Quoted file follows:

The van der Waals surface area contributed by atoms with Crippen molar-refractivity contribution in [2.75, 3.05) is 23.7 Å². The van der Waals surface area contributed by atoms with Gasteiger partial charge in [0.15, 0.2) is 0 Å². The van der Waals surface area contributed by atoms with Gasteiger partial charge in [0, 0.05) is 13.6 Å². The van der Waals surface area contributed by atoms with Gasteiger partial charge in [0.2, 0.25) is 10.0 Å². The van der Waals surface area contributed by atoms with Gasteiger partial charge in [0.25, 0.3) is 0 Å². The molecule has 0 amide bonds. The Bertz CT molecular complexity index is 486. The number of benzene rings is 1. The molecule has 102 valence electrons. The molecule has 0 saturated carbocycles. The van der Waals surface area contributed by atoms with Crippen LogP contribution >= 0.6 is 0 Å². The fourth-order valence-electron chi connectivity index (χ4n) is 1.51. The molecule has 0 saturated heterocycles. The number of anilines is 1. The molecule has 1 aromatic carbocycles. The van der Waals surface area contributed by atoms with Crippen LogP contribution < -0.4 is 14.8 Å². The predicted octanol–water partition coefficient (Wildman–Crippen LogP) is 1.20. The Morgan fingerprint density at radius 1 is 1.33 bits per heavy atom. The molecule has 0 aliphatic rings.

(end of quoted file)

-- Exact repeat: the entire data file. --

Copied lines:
The van der Waals surface area contributed by atoms with Crippen molar-refractivity contribution in [2.75, 3.05) is 23.7 Å². The van der Waals surface area contributed by atoms with Gasteiger partial charge in [0.15, 0.2) is 0 Å². The van der Waals surface area contributed by atoms with Gasteiger partial charge in [0, 0.05) is 13.6 Å². The van der Waals surface area contributed by atoms with Gasteiger partial charge in [0.2, 0.25) is 10.0 Å². The van der Waals surface area contributed by atoms with Gasteiger partial charge in [0.25, 0.3) is 0 Å². The molecule has 0 amide bonds. The Bertz CT molecular complexity index is 486. The number of benzene rings is 1. The molecule has 102 valence electrons. The molecule has 0 saturated carbocycles. The van der Waals surface area contributed by atoms with Crippen LogP contribution >= 0.6 is 0 Å². The fourth-order valence-electron chi connectivity index (χ4n) is 1.51. The molecule has 0 saturated heterocycles. The number of anilines is 1. The molecule has 1 aromatic carbocycles. The van der Waals surface area contributed by atoms with Crippen LogP contribution < -0.4 is 14.8 Å². The predicted octanol–water partition coefficient (Wildman–Crippen LogP) is 1.20. The Morgan fingerprint density at radius 1 is 1.33 bits per heavy atom. The molecule has 0 aliphatic rings.